This text is adapted from “Tear Gas: From the Battlefields of World War I to the Streets of Today” and was first published in Waging Nonviolence.
A whirling sufi wearing a gas mask during the 2013 protests in Turkey in Gezi Park. Credit: Wikimedia/Azirlazarus. Creative Commons Attribution-Share Alike 3.0 Unported license.
All around the world people invent, adapt and share techniques for resilience and resistance to tear gas. In doing so, they care for each other. They transform this weapon into a collectivizing tool. There is a growing transnational solidarity of tear gas resilience, aided by social media and mobile technologies that help protesters circulate relief remedies, gas mask designs and grenade throwback techniques. Displaying what social movement researcher Gavin Grindon has called “grassroots cultural diplomacy,” these tips are tweeted from Greece to New York, from Palestine to Ferguson, from Egypt to Hong Kong.
In places like Bahrain and Palestine, widespread and even daily use of tear gas has made this chemical weapon a part of life. As a way of exhibiting and collectively processing this trauma, people sometimes transform tear gas canisters into other objects. Acts of anger, grief and memorializing emerge as artistic practices. For example, in Bahrain, people designed a throne made out of tear gas canisters to signify their royal family’s role in the suppression of democracy protests.
In Palestine, tear gas canisters have been used as Christmas tree ornaments to send a holiday message to the United States about the role of its tear gas and arms manufacturers in the violence of the Occupied Territories. In 2013, images of a Palestinian garden made out of plants potted in empty tear gas shells went viral, picked up by mainstream media outlets as an image of hope and quiet resistance. Yet, as Elias Nawawieh pointed out in +972 Magazine, absent from the news stories, Twitter photos and Facebook posts was the grave built as the garden’s centerpiece. It bears a translucent photo of Bassem Abu Rahmah, who was killed by the IDF in 2009 after being shot in the chest at close range by a tear gas grenade.
In 2013, Occupy Gezi in Turkey became a site of innovation, a place where people designed, adopted and adapted novel modes of resistance and resilience to tear gas. There was Ceyda Sungur, the woman in the red dress, pepper-sprayed at close range and turned into a movement icon. There were dancing ballerinas in whirling, brightly colored skirts that contrasted against the harshness of the full-cover gas masks they wore as they spun around. Penguins wore gas masks to symbolize the media’s failure to cover police violence, after television news stations attempted to block out news of the uprisings by screening a documentary about penguins instead of footage from the protests. Christian Gubar writes that “as both political commodities and stage props, goggles and gas masks were embraced for their eerie theatricality, speaking volumes to the grotesque banality of living under billows of noxious gas.”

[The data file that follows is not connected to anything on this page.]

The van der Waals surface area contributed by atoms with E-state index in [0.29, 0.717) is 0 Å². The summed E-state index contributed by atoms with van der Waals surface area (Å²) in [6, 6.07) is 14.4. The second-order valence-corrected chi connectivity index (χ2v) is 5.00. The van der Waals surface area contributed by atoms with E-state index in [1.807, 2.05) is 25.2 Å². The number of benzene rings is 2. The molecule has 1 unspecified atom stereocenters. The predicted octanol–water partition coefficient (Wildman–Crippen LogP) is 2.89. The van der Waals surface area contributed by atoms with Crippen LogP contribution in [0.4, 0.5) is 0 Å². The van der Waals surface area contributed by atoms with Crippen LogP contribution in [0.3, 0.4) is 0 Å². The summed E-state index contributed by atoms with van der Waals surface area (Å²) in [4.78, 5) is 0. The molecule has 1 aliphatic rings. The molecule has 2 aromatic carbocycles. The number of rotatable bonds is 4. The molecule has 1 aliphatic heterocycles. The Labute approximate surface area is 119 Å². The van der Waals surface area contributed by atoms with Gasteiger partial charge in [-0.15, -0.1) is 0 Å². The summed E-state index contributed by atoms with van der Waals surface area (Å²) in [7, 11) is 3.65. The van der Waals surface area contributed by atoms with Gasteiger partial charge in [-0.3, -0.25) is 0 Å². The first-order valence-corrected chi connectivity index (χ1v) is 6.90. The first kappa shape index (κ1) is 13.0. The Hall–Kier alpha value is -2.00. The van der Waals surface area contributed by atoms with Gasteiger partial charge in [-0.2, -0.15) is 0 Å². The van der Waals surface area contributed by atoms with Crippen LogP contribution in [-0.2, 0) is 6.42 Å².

Rampant tear gas use on protesters and point-blank pepper-spray blasts are as common today as they were in the 1990s and early 2000s, with their use rapidly increasing across the Middle East and Eastern Africa. Like mobile video recording the decade before, the emergence of digital social media has meant that images of police violence against public demonstrators can circulate around the world in seconds. People directly hit with aerosol CS, pepper spray, and other tear gases take photos and videos that travel around Twitter, Facebook and YouTube, spreading stories often before the release of any official news reports. Such images can become movement icons.
The 2011 Occupy movement in the United States was marked by a number of these tear-gassed iconic images. First there were the young women penned in plastic while unarmed and peacefully protesting. Images of this action went viral, picked up by social and mainstream media. Then there was retiree Dorli Rainey, who was sprayed directly in the face at Occupy Portland.
These objects were as much about material reality as symbolism. Protesters in Gezi borrowed, translated, and reproduced instructions for making a gas mask out of a plastic bottle, and for using Maalox and other household ingredients as remedies for the painful effects of tear gas. Talcid Man appeared after a rumor spread that Talcid (a liquid medicine to relieve stomach inflammation) could help ease the effects of pepper spray. He emerged onsite, distributing the medicine as an embodied mobile care unit, and became a symbol of the movement’s resilience and generosity—depicted in stencils and sketches that circulated far beyond the occupied park.